Stevens Point, WI, native Sara Elizabeth Buck (1889–1978) served as a YMCA canteen worker in occupied Germany (attached to the 42nd Division, aka the Rainbow Division) and Toul, France, as she relates in her April 1919 letter to Stevens Point’s Ida Week published in the December 1919 issue of Wisconsin Magazine of History.

In “A Woman ‘Y’ Worker’s Experiences,” she refers to working in both a “wet canteen” (one that serves alcohol) and a “dry canteen” (one that doesn’t). Her duties ranged from making 750 doughnuts  (when she had never made them before) to singing for the troops. Living in rough conditions, the 5-foot-4 Buck toured the region of the American St. Mihiel campaign and described the devastation there as well as at Verdun. She also mentioned visiting fellow Stevens Point resident Lt. Lyman Park (this new book includes a letter from Park) and others from Battery E, 120 Field Artillery):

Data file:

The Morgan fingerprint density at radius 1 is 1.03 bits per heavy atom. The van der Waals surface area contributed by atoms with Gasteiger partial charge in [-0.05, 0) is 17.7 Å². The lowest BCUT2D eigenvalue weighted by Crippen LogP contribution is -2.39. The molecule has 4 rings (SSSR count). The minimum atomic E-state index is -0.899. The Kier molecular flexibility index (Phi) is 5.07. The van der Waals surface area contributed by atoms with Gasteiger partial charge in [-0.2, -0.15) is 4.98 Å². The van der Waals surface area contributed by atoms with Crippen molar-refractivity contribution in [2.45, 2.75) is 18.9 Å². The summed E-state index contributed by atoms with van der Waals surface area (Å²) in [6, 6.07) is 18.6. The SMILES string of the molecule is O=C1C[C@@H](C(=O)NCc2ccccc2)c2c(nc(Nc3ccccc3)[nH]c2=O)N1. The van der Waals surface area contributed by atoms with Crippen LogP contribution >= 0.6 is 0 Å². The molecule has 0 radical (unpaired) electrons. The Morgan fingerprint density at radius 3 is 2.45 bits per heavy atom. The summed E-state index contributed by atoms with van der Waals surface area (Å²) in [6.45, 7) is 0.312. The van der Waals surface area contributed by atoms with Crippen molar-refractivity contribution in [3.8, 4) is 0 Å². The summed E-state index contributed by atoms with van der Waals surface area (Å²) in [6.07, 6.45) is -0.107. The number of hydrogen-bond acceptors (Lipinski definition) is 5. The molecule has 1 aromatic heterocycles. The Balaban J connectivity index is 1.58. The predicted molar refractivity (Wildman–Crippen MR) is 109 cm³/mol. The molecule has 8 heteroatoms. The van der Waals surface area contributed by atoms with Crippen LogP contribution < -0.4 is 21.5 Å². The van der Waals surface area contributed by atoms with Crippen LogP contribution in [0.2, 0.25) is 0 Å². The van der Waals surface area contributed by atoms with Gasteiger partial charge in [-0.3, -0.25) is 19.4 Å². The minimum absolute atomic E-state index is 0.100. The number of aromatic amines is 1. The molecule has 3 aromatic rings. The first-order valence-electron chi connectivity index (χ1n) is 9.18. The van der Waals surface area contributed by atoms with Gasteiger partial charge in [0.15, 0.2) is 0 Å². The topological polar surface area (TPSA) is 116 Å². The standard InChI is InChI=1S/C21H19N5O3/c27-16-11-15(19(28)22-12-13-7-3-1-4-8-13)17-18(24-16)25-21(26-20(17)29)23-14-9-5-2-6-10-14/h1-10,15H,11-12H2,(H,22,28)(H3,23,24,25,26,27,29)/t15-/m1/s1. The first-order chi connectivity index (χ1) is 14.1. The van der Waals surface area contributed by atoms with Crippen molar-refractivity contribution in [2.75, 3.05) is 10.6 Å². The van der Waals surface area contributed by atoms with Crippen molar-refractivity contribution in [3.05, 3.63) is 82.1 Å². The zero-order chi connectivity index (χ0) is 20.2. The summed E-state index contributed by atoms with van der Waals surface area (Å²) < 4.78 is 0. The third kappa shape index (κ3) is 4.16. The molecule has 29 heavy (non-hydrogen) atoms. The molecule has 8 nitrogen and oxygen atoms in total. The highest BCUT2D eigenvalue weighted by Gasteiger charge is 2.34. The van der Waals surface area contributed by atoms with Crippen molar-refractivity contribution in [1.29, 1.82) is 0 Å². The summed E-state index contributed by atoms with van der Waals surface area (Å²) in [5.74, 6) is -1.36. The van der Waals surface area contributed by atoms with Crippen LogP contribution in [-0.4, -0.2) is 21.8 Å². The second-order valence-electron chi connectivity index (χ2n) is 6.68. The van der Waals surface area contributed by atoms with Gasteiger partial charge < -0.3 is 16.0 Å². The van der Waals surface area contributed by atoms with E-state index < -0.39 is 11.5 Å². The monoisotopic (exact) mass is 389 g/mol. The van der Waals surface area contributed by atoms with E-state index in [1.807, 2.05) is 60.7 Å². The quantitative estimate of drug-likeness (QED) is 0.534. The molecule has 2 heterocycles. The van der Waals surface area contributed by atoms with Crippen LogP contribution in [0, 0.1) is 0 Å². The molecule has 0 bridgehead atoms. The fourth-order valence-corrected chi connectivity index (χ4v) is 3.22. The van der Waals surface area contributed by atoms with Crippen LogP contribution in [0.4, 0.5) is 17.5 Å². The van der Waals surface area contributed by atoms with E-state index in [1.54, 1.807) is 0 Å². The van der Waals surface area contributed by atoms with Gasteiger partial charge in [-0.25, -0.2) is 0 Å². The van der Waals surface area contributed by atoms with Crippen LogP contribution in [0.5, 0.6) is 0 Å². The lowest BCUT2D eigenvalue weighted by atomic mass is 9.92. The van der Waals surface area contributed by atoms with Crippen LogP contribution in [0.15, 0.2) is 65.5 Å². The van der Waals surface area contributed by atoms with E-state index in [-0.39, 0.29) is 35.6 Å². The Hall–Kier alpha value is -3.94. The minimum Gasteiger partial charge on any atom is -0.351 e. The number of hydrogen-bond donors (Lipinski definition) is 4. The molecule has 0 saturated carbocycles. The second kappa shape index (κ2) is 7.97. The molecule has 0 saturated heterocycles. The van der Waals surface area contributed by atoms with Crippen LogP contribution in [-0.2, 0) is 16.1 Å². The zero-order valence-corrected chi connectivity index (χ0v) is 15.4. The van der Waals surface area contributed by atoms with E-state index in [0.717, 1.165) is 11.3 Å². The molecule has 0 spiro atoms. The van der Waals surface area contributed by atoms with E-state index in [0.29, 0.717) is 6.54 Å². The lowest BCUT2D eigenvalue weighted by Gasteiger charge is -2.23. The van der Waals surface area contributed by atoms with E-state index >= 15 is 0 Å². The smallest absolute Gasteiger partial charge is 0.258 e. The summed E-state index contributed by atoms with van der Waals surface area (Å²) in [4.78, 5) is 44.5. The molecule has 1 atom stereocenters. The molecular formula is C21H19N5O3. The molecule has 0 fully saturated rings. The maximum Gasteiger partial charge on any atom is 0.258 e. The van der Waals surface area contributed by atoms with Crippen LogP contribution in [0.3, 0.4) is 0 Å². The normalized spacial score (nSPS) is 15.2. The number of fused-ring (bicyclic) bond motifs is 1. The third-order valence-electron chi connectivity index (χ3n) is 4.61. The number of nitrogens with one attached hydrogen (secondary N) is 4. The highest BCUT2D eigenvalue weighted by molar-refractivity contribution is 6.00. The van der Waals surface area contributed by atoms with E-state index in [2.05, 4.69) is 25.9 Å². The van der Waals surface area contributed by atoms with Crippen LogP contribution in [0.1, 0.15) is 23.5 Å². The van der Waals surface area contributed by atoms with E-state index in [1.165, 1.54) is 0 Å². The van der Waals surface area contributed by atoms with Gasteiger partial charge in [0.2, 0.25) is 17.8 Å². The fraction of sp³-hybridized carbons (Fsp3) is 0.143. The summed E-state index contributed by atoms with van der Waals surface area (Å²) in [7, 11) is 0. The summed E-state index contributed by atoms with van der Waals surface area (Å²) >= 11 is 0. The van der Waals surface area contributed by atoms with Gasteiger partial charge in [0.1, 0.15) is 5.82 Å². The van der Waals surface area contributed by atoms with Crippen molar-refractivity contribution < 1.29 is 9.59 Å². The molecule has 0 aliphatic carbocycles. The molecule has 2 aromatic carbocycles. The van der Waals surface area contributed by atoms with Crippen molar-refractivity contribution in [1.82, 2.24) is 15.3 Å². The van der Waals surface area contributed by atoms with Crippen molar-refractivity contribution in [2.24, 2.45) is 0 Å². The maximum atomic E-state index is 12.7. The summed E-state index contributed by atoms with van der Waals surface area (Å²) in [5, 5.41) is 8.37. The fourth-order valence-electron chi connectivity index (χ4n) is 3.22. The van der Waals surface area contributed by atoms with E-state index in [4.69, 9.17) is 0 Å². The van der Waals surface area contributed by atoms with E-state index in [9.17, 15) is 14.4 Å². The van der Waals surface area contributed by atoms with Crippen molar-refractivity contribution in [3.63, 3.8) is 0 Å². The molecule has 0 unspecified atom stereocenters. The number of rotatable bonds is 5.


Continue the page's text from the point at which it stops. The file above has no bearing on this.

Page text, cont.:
I went to Mauvage the entraining point and stood in the mud to my ankles in the rain and gave them hot coffee, waiting until the train pulled out, waved them good-bye . . . (242).

Sara Buck’s father was train engineer Melzar W. Buck. She graduated from Stevens Point Normal School and the MacPhail School of Music in Minneapolis. Buck taught music in Saginaw (MI), Grand Forks (ND), and Stevens Point. In 1926, she married Clinton W. Copps, part of a family firm of grocers; he died of tuberculosis in 1931. They had one child, Stephen. Buck died in 1978 and is buried in Forest Cemetery in Stevens Point. Her grandson is LaCrosse physician Stephen Clinton Copps.